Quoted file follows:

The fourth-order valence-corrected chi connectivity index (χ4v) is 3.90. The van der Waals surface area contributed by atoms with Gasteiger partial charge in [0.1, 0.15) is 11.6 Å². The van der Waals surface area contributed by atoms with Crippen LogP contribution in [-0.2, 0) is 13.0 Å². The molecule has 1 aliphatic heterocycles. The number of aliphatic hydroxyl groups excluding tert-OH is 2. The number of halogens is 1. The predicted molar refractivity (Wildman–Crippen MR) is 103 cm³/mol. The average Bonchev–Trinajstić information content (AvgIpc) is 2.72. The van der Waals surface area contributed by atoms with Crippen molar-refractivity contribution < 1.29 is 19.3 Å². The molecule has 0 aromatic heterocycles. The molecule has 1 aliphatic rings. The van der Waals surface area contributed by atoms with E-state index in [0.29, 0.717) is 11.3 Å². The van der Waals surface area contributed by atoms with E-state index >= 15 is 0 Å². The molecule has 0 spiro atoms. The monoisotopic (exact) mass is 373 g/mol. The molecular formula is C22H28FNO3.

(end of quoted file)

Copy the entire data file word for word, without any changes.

The fourth-order valence-corrected chi connectivity index (χ4v) is 3.90. The van der Waals surface area contributed by atoms with Gasteiger partial charge in [0.1, 0.15) is 11.6 Å². The van der Waals surface area contributed by atoms with Crippen LogP contribution in [-0.2, 0) is 13.0 Å². The molecule has 1 aliphatic heterocycles. The number of aliphatic hydroxyl groups excluding tert-OH is 2. The number of halogens is 1. The predicted molar refractivity (Wildman–Crippen MR) is 103 cm³/mol. The average Bonchev–Trinajstić information content (AvgIpc) is 2.72. The van der Waals surface area contributed by atoms with Crippen molar-refractivity contribution < 1.29 is 19.3 Å². The molecule has 0 aromatic heterocycles. The molecule has 1 aliphatic rings. The van der Waals surface area contributed by atoms with E-state index in [0.29, 0.717) is 11.3 Å². The van der Waals surface area contributed by atoms with E-state index >= 15 is 0 Å². The molecule has 0 spiro atoms. The monoisotopic (exact) mass is 373 g/mol. The molecular formula is C22H28FNO3.